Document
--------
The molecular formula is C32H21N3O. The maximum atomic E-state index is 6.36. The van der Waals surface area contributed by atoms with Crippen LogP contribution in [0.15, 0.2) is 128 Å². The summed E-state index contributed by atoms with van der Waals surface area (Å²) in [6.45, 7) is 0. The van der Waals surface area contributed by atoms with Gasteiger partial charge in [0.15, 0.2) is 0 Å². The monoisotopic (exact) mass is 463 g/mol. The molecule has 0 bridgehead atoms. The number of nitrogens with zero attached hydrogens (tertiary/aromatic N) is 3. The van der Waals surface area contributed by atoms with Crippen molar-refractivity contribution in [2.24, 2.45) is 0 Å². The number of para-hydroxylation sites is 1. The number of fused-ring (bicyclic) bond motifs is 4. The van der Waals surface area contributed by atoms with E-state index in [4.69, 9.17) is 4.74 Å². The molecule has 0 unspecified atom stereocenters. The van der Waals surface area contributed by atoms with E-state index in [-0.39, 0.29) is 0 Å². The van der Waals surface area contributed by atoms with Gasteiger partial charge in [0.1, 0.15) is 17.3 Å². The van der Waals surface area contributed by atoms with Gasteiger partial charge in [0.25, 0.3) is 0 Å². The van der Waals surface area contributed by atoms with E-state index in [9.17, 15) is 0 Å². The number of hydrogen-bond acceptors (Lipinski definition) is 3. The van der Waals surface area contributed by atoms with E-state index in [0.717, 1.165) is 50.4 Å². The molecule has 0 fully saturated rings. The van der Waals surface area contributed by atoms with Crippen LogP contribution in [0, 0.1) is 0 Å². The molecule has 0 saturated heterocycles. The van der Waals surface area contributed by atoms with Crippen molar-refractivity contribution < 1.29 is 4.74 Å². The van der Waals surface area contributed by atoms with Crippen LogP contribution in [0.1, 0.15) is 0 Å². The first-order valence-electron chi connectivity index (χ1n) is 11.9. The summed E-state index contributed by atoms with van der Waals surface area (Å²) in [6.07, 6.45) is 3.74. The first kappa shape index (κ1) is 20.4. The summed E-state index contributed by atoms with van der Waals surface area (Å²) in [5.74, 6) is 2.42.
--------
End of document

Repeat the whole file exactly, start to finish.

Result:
The molecular formula is C32H21N3O. The maximum atomic E-state index is 6.36. The van der Waals surface area contributed by atoms with Crippen LogP contribution in [0.15, 0.2) is 128 Å². The summed E-state index contributed by atoms with van der Waals surface area (Å²) in [6.45, 7) is 0. The van der Waals surface area contributed by atoms with Gasteiger partial charge in [0.15, 0.2) is 0 Å². The monoisotopic (exact) mass is 463 g/mol. The molecule has 0 bridgehead atoms. The number of nitrogens with zero attached hydrogens (tertiary/aromatic N) is 3. The van der Waals surface area contributed by atoms with Crippen molar-refractivity contribution in [2.24, 2.45) is 0 Å². The number of para-hydroxylation sites is 1. The number of fused-ring (bicyclic) bond motifs is 4. The van der Waals surface area contributed by atoms with E-state index in [4.69, 9.17) is 4.74 Å². The molecule has 0 unspecified atom stereocenters. The van der Waals surface area contributed by atoms with E-state index in [-0.39, 0.29) is 0 Å². The van der Waals surface area contributed by atoms with Gasteiger partial charge in [0.1, 0.15) is 17.3 Å². The van der Waals surface area contributed by atoms with Gasteiger partial charge in [0.25, 0.3) is 0 Å². The van der Waals surface area contributed by atoms with E-state index in [9.17, 15) is 0 Å². The number of hydrogen-bond acceptors (Lipinski definition) is 3. The van der Waals surface area contributed by atoms with E-state index in [0.717, 1.165) is 50.4 Å². The molecule has 0 fully saturated rings. The van der Waals surface area contributed by atoms with Crippen LogP contribution in [0, 0.1) is 0 Å². The molecule has 0 saturated heterocycles. The van der Waals surface area contributed by atoms with Crippen molar-refractivity contribution < 1.29 is 4.74 Å². The van der Waals surface area contributed by atoms with Crippen LogP contribution in [0.1, 0.15) is 0 Å². The first-order valence-electron chi connectivity index (χ1n) is 11.9. The summed E-state index contributed by atoms with van der Waals surface area (Å²) in [6.07, 6.45) is 3.74. The first kappa shape index (κ1) is 20.4. The summed E-state index contributed by atoms with van der Waals surface area (Å²) in [5.74, 6) is 2.42.